Hypoxic Blood May Improve Outcomes for Patients With MDS Requiring Transfusions


Paul M. Ness, MD, discusses the goal of the Hemanext ONE® blood storage system and the potential benefit of this approach for those with myelodysplastic syndrome and other conditions that require transfusions.

Paul M. Ness, MD

Paul M. Ness, MD

Processing and storing red blood cells (RBCs) in a hypoxic state may help maintain the integrity of the cells and enhance their efficacy, according to Paul M. Ness, MD, who added that this storage approach could improve the metabolic quality of stored cells, which could translate to improved outcomes for patients with myelodysplastic syndrome (MDS) and other conditions that require transfusions.

Although various storage approaches have allowed for cells to be stored for up to 42 days, when oxygen permeates bag, the cells can be damaged rendering them potentially less beneficial for those who receive them. The Hemanext ONE® system was designed to reduce progressive damage to RBCs during storage.

“The goal was to come up with a way to store blood that would keep cells more intact, prevent hemolysis, [have the blood] last longer in the patient, and deliver oxygen more rapidly,” Ness said. “A series of studies found that over time, the oxygen in the red cells causes damage to the cells. [Bearing this in mind, they tried to come up with an] approach that would store blood hypoxically, or with limited oxygen, so that the cells might last longer and deliver oxygen more rapidly.”

In an interview with OncLive®, Ness, senior director, Division of Transfusion Medicine, professor of Pathology, professor of pathology, medicine and oncology, at Johns Hopkins University, discusses the goal of the Hemanext ONE RBC Processing and Storage System, what makes this product unique from other storage products, and the potential benefit of this approach for those with MDS and other conditions that require transfusions.

OncLive®: What are the current practices for blood storage, and what led to the need for the development of the Hemanext product?

Ness: Red blood cells have routinely been stored in refrigerators with various anticoagulants; this has allowed it to be stored for longer. With the utilization of various approaches, we have reached 42 days of storage; this is adequate for most civilian or military blood supplies. [It is] important [to consider whether] the blood continues to carry oxygen and [whether it will] survive in the recipient in an adequate way.

It has been known that the existing methods [in which] blood is collected and stored cause an initial amount of red cell damage and damage over time. If you look at these cells under a microscope, during storage periods, they lose their biconcave disc shape and become abnormal. Therefore, at the end of storage, the blood does not last as long in the patient, and it probably is not as good for the patient.

There was concern [after] studies suggested that older blood might cause patient harm. A lot of clinical trials have been done to contest those findings, which were originally proposed in the New England Journal by [researchers from] the Cleveland Clinic. Blood [storage] with current methods are largely safe, and probably do not harm patients, but [the damage done to red cells with such methods is] clearly not normal.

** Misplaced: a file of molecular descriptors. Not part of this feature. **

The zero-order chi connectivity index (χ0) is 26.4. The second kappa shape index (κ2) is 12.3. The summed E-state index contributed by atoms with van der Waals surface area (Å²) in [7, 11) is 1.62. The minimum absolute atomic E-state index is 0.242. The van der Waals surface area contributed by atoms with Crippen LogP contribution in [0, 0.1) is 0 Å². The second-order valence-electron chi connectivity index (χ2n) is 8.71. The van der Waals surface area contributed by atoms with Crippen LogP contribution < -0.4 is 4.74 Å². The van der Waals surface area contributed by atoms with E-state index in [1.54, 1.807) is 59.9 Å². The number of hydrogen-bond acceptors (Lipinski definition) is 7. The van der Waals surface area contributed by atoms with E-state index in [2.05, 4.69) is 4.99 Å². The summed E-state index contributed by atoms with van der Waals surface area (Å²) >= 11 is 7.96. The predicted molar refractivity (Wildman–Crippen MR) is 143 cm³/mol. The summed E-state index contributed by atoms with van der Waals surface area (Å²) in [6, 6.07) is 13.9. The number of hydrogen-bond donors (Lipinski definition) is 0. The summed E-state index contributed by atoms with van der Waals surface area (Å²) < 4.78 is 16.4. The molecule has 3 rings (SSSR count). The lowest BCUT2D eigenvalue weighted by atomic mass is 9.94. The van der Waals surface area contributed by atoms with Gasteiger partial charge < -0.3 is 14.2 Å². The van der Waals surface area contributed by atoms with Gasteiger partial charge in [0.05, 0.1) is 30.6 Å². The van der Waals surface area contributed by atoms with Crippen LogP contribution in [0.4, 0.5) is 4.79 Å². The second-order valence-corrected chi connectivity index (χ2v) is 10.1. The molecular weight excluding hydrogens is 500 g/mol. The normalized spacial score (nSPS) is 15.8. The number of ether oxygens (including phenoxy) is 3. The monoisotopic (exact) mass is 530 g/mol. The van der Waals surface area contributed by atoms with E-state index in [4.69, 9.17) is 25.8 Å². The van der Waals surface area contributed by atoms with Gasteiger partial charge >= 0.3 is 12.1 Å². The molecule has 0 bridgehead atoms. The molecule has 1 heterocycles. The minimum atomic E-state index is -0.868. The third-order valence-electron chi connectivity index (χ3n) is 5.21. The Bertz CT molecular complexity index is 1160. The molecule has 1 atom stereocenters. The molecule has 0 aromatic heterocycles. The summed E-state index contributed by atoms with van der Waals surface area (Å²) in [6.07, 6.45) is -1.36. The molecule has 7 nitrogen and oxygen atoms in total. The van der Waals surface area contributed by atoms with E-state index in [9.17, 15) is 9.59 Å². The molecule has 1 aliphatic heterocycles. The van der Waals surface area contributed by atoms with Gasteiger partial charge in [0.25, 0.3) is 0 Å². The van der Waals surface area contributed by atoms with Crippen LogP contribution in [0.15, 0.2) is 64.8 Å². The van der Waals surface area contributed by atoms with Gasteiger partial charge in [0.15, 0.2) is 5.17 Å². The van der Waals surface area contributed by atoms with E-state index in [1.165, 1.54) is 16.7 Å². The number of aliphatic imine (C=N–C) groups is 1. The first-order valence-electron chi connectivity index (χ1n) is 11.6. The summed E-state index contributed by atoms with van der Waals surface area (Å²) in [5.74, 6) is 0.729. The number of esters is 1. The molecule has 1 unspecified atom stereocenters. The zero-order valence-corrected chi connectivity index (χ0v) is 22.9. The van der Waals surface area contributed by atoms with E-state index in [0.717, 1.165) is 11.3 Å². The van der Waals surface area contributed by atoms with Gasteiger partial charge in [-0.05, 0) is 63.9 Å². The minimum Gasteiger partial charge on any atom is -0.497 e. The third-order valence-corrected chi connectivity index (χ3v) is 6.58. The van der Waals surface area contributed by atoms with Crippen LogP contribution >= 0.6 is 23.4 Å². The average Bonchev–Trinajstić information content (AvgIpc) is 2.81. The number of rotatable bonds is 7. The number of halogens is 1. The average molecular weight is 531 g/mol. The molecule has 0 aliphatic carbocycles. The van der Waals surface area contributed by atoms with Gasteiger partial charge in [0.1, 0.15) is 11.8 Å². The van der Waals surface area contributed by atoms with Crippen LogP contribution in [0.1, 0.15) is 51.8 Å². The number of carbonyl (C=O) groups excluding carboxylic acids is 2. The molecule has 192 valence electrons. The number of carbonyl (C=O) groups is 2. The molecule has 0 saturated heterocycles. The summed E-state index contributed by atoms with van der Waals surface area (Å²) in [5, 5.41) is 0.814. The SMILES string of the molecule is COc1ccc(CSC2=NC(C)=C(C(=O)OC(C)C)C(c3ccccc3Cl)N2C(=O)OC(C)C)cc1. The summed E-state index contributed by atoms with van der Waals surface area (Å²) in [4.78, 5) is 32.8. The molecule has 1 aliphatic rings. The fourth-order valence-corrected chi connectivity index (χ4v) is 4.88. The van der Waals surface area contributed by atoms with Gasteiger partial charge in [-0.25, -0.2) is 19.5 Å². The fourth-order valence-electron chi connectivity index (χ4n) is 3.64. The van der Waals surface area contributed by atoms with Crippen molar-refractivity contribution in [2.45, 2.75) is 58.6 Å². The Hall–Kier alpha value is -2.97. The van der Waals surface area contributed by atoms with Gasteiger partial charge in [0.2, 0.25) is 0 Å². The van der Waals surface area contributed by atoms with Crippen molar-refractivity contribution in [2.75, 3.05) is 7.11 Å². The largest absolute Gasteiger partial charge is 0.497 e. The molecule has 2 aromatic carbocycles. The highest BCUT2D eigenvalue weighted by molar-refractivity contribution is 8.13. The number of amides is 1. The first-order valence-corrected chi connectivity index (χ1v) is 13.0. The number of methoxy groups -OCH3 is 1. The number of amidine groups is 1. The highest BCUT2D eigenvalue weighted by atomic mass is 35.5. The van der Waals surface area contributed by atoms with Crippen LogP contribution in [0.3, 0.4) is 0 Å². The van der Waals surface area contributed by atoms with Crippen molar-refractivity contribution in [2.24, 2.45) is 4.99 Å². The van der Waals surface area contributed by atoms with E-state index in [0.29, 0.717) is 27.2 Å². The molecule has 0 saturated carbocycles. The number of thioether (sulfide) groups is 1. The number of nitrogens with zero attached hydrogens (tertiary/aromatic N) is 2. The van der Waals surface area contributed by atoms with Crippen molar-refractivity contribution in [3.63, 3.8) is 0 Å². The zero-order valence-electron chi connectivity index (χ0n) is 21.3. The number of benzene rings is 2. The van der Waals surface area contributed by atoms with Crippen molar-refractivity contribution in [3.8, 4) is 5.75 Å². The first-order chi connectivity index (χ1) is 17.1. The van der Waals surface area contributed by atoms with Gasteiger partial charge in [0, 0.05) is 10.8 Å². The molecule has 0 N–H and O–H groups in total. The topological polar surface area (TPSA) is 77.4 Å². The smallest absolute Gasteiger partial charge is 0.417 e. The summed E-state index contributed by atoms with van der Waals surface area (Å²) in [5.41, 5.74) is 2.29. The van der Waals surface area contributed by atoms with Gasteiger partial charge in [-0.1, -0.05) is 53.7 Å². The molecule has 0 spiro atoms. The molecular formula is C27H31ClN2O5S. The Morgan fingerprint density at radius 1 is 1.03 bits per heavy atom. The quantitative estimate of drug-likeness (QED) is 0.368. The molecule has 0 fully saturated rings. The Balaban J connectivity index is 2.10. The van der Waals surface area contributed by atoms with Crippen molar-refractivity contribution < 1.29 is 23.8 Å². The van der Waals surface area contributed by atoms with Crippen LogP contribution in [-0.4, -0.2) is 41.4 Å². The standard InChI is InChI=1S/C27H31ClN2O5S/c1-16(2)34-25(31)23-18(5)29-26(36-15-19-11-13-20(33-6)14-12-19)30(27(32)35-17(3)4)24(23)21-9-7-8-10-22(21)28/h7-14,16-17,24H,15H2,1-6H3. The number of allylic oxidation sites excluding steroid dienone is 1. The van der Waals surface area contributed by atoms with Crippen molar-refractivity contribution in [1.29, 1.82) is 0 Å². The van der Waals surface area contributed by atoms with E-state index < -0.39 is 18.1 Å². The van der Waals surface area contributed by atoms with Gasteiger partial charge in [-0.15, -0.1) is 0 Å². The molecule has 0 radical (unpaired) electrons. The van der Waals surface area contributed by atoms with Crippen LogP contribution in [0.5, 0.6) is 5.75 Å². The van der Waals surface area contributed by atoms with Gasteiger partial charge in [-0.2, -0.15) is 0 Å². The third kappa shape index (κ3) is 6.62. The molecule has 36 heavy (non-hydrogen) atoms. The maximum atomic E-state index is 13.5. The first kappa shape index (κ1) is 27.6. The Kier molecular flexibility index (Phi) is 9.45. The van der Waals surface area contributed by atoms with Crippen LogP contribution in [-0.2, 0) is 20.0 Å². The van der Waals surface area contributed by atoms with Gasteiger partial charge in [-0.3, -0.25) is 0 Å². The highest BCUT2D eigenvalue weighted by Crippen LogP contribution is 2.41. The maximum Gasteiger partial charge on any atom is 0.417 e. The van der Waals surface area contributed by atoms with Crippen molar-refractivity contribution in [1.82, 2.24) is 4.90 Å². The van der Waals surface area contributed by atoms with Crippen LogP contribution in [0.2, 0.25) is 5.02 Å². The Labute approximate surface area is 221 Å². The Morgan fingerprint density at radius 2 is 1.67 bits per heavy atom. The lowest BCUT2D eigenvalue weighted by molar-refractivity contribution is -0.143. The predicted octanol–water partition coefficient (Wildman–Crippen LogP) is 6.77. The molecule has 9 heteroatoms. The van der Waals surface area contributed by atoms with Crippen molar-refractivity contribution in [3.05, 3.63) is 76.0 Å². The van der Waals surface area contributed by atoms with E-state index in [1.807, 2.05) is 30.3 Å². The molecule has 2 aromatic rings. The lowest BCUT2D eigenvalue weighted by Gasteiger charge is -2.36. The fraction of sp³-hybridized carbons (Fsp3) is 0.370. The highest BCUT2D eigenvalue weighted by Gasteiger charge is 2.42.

Could you shed light on the Hemanext ONE RBC Processing and Storage System? What makes this product unique compared with other storage methods?

Hemanext is a company that is trying to develop this technology. [The product] is approved for use in Europe; [however it is] not yet FDA approved. Preliminary studies that have been done in humans suggest that when you store blood in the Hemanext storage bag, the cells will survive longer in the patient. If you look at the morphology of the cells, there will be less oxidative damage to the red cells that have been stored hypoxically.

The company is getting started on several clinical trials, which hopefully will confirm the in vitro research, which has been extensive. Hopefully, these efforts will confirm [that this storage method leads to longer cell] survival time in patients. [Additionally], in patients for whom oxygen delivery is critical immediately, this may [occur more] rapidly with [this Hemanext ONE RBC Processing and Storage System] compared with others that are available.

What benefit does this provide to patients with hematologic malignancies, such as MDS, who are frequently undergoing transfusions?

MDS is a target [patient populations] for these clinical trials because many patients with this disease fail to make red cells, and they become transfusion dependent. Some patients may need as many as 3 or 4 units of blood in a month to maintain some quality of life.

It is hoped that with the Hemanext product, if [the red cells] do survive longer, then the patient can potentially be transfused less frequently. They would then not have to come into the clinic as often, [which is] particularly [beneficial] for elderly patients in the COVID era.

Additionally, patients with MDS who are chronically transfused end up accumulating iron. If we can lower the amount of iron they are exposed to by transfusions, then we may reduce some of the damage from iron overload that can occur. Again, patients with MDS are clearly one of the initial [target populations] that the clinical studies [will focus on].

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